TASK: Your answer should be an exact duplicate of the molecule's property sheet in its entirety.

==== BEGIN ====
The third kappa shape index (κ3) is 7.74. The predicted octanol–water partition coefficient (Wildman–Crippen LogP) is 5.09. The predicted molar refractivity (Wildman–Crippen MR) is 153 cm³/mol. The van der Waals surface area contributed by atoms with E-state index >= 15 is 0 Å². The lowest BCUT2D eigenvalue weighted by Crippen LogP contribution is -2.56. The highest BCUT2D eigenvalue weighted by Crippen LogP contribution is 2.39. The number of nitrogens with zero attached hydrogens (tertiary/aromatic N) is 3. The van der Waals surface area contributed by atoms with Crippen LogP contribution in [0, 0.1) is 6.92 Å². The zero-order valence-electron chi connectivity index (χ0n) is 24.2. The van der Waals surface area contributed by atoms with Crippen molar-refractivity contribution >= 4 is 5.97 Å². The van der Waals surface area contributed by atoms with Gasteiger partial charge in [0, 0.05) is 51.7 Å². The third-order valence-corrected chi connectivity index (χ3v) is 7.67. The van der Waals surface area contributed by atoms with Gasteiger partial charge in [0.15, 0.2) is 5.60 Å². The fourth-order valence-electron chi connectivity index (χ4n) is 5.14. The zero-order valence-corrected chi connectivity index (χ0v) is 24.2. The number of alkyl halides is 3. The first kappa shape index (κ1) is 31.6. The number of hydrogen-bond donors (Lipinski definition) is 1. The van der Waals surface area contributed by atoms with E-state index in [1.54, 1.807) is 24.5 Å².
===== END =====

The third kappa shape index (κ3) is 7.74. The predicted octanol–water partition coefficient (Wildman–Crippen LogP) is 5.09. The predicted molar refractivity (Wildman–Crippen MR) is 153 cm³/mol. The van der Waals surface area contributed by atoms with E-state index >= 15 is 0 Å². The lowest BCUT2D eigenvalue weighted by Crippen LogP contribution is -2.56. The highest BCUT2D eigenvalue weighted by Crippen LogP contribution is 2.39. The number of nitrogens with zero attached hydrogens (tertiary/aromatic N) is 3. The van der Waals surface area contributed by atoms with Crippen LogP contribution in [0, 0.1) is 6.92 Å². The zero-order valence-electron chi connectivity index (χ0n) is 24.2. The van der Waals surface area contributed by atoms with Crippen molar-refractivity contribution >= 4 is 5.97 Å². The van der Waals surface area contributed by atoms with Gasteiger partial charge in [0, 0.05) is 51.7 Å². The third-order valence-corrected chi connectivity index (χ3v) is 7.67. The van der Waals surface area contributed by atoms with Gasteiger partial charge in [0.15, 0.2) is 5.60 Å². The fourth-order valence-electron chi connectivity index (χ4n) is 5.14. The zero-order valence-corrected chi connectivity index (χ0v) is 24.2. The number of alkyl halides is 3. The first kappa shape index (κ1) is 31.6. The number of hydrogen-bond donors (Lipinski definition) is 1. The van der Waals surface area contributed by atoms with E-state index in [1.54, 1.807) is 24.5 Å².